This game is based on two of the oldest and most basic play activities known: stacking and balancing. People have been playing with these elements since the dawn of time. Both possibilities – standing up or falling over – can be equally exciting.
The first swing was created when one crossed branch was positioned over another branch. Soon after came the balancing scale, the wheel, the ball-bearing, articulated joints…..
This game helps us recapture our primitive sense of experimentation. The pieces are of seemingly arbitrary shapes such as you might find around a carpenter’s workbench. They are the sort of object that is bound to appeal to any neighborhood child, who is certain to see them as something to build with, owing to the material they’re made from (wood) and their form (random geometric shapes).
The building potential of simple objects is something that not only children, architects and engineers have observed; the first abstract artists were quick to capture the tension produced by the juxtaposition of objects and the way in which a certain concurrence could produce sensations and emotions normally associated with other aspects of our lives. The field of abstract constructivism is really a reversion to the simplest and most fundamental of our childhood games, what we called ‘building something’. Often it was something that we could not put a name to, other times it would be a city or a dragon, which after coming to pieces would be rebuilt as a bridge, a cylinder, a triangle….or simply a lot of pieces scattered around on the floor.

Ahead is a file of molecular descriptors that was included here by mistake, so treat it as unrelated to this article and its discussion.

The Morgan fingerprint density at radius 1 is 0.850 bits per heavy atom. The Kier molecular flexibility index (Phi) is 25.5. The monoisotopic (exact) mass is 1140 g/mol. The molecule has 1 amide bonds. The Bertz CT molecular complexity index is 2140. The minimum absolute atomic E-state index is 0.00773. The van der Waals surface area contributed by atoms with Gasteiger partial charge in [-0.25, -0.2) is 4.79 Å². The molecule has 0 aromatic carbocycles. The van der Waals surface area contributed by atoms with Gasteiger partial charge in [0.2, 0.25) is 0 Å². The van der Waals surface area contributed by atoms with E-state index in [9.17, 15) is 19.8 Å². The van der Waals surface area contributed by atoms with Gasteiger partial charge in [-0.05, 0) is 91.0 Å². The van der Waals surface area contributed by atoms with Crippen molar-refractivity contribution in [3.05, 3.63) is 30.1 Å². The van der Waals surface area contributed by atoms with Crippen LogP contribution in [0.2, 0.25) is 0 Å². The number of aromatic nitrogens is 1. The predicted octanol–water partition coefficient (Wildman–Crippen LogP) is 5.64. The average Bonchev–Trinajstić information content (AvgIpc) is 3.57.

Author: Javier Bermejo. Made by: PICO PAO
25 × 23 × 6.5 cm
– Wooden MDF case.
– Pieces made of MDF
– Cylinders beech wood
The tightrope walker balances over the precipice, risking life and limb as he walks over the thinnest of threads. They are not actors; rather, they relive what is essentially their life away from the wire. We are all tightrope walkers, though some more than others. Whether we are aware of it or not, we are all balanced on the edge. That is what they are trying to tell us.
What makes the Pentaminos fascinating is its initial simplicity, so different from the ennigmas and problems described below. Unlike a 1000-piece puzzle, which has a single solution, the Pentaminos, while consisting of only 12 pieces, has thousands of possible solutions.
Altogether there are twelve different Pentaminos, each designated by a different letter of the alphabet: (F, I, L, N, P, T, U, V, W, X, Y, Z). Pentaminos obtained by joining others at their axis or by rotation are not considered to be ‘different’ Pentaminos.